Let’s face it, walking is a burden many of us in the digital age would love to see disappear. I mean, raising one foot in front of the other for mobility is so, well, yesterday.
In truth, the exoboot is designed not for the purposes of alleviating some sort of feigned burden of walking, but rather for those either suffering from a physical disability and need help during their period of rehabilitation or for avid sports enthusiasts and soldiers tasked with being on their feet for extended periods of time.
Researchers at Carnegie Mellon and North Carolina University have designed an ingenious variation on exoskeleton technology. Where most exoskeleton suits and add-ons require expensive batteries to power motors, this carbon fiber exoskeleton boot is completely power free and weighs just around 500 grams. According to the study’s co-author Dr. Gregory Sawicki, a biomedical engineer and locomotion physiologist in the joint NC State/University of North Carolina-Chapel Hill Department of Biomedical Engineering, “The unpowered exoskeleton is like a catapult. It has a spring that mimics the action of your Achilles tendon, and works in parallel with your calf muscles to reduce the load placed upon them.” Dr. Sawicki goes on to explain that “the clutch is essential to engage the spring only while the foot is on the ground, allowing it to store and then release elastic energy. Later it automatically disengages to allow free motion while the foot is in the air.”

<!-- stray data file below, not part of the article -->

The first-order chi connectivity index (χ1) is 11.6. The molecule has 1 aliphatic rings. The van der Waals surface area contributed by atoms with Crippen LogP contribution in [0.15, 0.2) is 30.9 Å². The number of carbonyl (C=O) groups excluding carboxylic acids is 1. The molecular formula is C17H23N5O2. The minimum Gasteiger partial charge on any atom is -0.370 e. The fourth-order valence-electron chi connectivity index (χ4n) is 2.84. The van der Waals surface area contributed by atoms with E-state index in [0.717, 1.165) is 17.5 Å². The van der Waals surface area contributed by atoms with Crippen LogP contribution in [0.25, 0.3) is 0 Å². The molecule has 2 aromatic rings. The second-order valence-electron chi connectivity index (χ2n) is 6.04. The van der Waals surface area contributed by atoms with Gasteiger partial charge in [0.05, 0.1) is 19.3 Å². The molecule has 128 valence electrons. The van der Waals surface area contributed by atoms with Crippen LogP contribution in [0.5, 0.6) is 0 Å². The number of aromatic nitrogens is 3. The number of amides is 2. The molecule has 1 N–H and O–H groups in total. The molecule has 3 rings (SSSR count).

After testing the exoboot on nine volunteers, the researchers were able to pinpoint the exact degree of stiffness necessary for the springs, resulting in a 7 percent reduction in the metabolic energy a person has to exert when walking. Although the percentage may seem small, it is roughly the equivalent of removing a 10 pound (.5 kilogram) backpack. For stroke victims or anyone experiencing impaired mobility, the exoboot makes a considerable contribution to alleviating their pain.
For the rest of us, a good old fashioned walk around the block will just have to do.